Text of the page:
Thanks for your comments about my post, Roger.
I guess the first thing I should emphasize is that the dynamic ranges of the two recordings I referred to in my previous post, while being applicable to MY determination of minimum required amplifier power, are VASTLY greater than the dynamic ranges of most or all of the recordings most others listen to. And in fact are much greater than the dynamic ranges of most of the recordings I listen to. So my bottom line of a 32 watt minimum power capability, for my purposes, is likely to be considerably less for those who listen at comparable average volume levels (average SPLs say in the 70s at the listening position) **if comparably efficient speakers are used.**
This is consistent, btw, with statements I believe Roger made earlier in the thread to the effect that many listeners require less power than they tend to believe.
I’ll also say that the point to going through the kind of calculations I described in my previous post is of course NOT to make any kind of final determination of what amp to choose, which of course should be made by listening, assuming that is possible. The point is to narrow the field of candidates that are to be considered, and to minimize the likelihood of making an expensive mistake, that would perhaps work for some of the listener’s recordings (especially those having narrow dynamic range), but would not work (or at least would not work well) for other recordings (especially those having wide dynamic range).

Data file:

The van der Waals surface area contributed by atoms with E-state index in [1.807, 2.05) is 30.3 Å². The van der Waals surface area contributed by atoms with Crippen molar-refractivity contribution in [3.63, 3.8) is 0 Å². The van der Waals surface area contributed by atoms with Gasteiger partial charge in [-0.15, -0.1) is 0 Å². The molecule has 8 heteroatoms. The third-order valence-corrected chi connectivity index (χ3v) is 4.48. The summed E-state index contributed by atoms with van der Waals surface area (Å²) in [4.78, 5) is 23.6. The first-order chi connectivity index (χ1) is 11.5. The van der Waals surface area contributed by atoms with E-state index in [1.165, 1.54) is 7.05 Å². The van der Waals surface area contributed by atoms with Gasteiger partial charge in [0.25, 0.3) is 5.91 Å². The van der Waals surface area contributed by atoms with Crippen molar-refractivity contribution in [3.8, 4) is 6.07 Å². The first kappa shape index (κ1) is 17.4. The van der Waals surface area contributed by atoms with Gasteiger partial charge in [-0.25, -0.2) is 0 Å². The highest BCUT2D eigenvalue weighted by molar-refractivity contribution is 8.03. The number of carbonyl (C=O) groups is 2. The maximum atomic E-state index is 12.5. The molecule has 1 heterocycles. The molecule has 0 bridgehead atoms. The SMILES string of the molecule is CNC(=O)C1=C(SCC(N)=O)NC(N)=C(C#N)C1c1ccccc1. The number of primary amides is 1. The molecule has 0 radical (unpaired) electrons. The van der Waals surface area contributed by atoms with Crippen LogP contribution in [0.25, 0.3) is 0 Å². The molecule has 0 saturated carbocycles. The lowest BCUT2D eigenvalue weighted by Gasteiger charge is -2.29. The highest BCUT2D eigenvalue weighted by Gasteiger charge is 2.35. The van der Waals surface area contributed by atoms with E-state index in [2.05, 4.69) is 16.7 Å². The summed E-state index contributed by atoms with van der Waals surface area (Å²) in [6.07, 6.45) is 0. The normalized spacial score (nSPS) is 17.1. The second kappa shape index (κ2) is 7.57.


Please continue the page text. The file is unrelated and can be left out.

Another important point to keep in mind is that speaker sensitivities are often specified as the SPL produced at 1 meter in response to an input of 2.83 volts, rather than 1 watt. For an 8 ohm speaker (that is truly 8 ohms) 2.83 volts corresponds to 1 watt, so the two kinds of specifications will be identical. But 2.83 volts into 4 ohms corresponds to 2 watts, so for example a 90 db/2.83 volt/1 meter/4 ohm speaker is really just an 87 db/1 watt/1 meter/4 ohm speaker.